An oddity that I noticed sometimes also was when constantly making BIOS changes is that there is a BIOS bug I struggled with...This issue occurred on my XFX 790i board most often but since it's a reference design it may happen to others. I really could never figure out exactly how to reproduce (I think it was related to loading a saved BIOS many times) but it's happened to me more than once... The symptoms are when trying to overclock the CPU higher and no mater what you do it isn't stable when you start backing things down to PREVIOUSLY KNOWN STABLE points and it STILL isn't stable... that's when I realized the hard way (this was noticed by accident because I had pulled out the CMOS battery during troubleshooting) that re-entering all of the same identical BIOS settings again suddenly worked again. So in other words I didn't load a saved BIOS profile I manually went through all settings of the BIOS and set them 100% identically one at a time to what they were just set to (my previously known stable point) and it started working again. This is a rare occurrence but if you start pulling your hair out and things all of a sudden don't make sense, try this tongue.gif Disabling spread spectrums and things like that help stability.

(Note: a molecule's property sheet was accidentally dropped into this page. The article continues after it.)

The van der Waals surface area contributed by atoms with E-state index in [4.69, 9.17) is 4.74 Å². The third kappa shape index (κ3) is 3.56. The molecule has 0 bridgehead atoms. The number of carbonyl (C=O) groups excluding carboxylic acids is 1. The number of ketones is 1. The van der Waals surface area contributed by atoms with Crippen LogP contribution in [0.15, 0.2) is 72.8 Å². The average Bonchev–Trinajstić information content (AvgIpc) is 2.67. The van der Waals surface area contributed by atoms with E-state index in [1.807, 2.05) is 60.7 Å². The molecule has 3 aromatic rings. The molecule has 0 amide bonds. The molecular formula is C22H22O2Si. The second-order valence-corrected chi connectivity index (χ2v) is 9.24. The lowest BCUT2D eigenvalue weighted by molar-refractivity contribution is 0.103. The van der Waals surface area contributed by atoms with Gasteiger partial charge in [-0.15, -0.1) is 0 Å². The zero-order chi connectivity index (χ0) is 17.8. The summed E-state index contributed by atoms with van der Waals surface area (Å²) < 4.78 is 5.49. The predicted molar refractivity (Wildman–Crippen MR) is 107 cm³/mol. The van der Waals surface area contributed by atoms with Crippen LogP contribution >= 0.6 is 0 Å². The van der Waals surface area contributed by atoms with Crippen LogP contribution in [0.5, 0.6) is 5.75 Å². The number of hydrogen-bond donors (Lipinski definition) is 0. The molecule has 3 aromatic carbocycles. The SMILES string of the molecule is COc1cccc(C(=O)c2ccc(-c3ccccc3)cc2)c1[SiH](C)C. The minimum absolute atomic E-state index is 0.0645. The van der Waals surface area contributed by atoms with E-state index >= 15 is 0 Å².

Here are pic links to the BIOS screenshots (for hi-res) biggrin.gif

Gallery View -> http://www.overclock.net/t/1547699/lightbox/post/25058806/id/2752650
Click arrow right for additional BIOS screenshots


Quote:
Originally Posted by Cyanold View Post

Hi Laotian,

It is such good to see people still around with C2Q+790I sli overclocking experience. I have tried to give my Q9550 a crack to get up to FSB1600, and after 4 hrs prime 95 test runs ok without any errors, however, next morning my system corrupted with bootmgr missing. During the course, the temperature only get up to 51 when prime is running.Could you please help me to identify what I did wrong.

My PC setup is:
CPU:Q9550 2.83The
Ram:OCZ 1333 platinum 2G*4
Cooler: cooler master v8
Motherboard: Asus striker II extreme bios 1402


AI overclocker: manual
FSB -Memory clock mode: linked
FSB-Memory Ratio: Sync mode
FSB(qdr):1600
CPU Voltage:1.27
Rest voltage (pll,vvc,dram,an,nb):auto
CPU thermal control:auto
Rest CPU configuration:disable

Never get BSOD issues, but had time that couldn't boot into bios, normally can get into the bios to reset it after few attempts, and system will run flawlessly.

Do you think I should leave fsb-memery unlinked to start with, as my ram only 1333 mhz, does 1600 fsb put stress on it when the dram voltage only set at 1.65
Many thanks

I've been called worse lachen.gif NP JK tongue.gif

The fact that you were able to run stable for so long is the part that doesn't make a lot of sense.

In your case specifically after looking at your voltages I wouldn't be surprised if increasing voltages did not help the chipset a bit.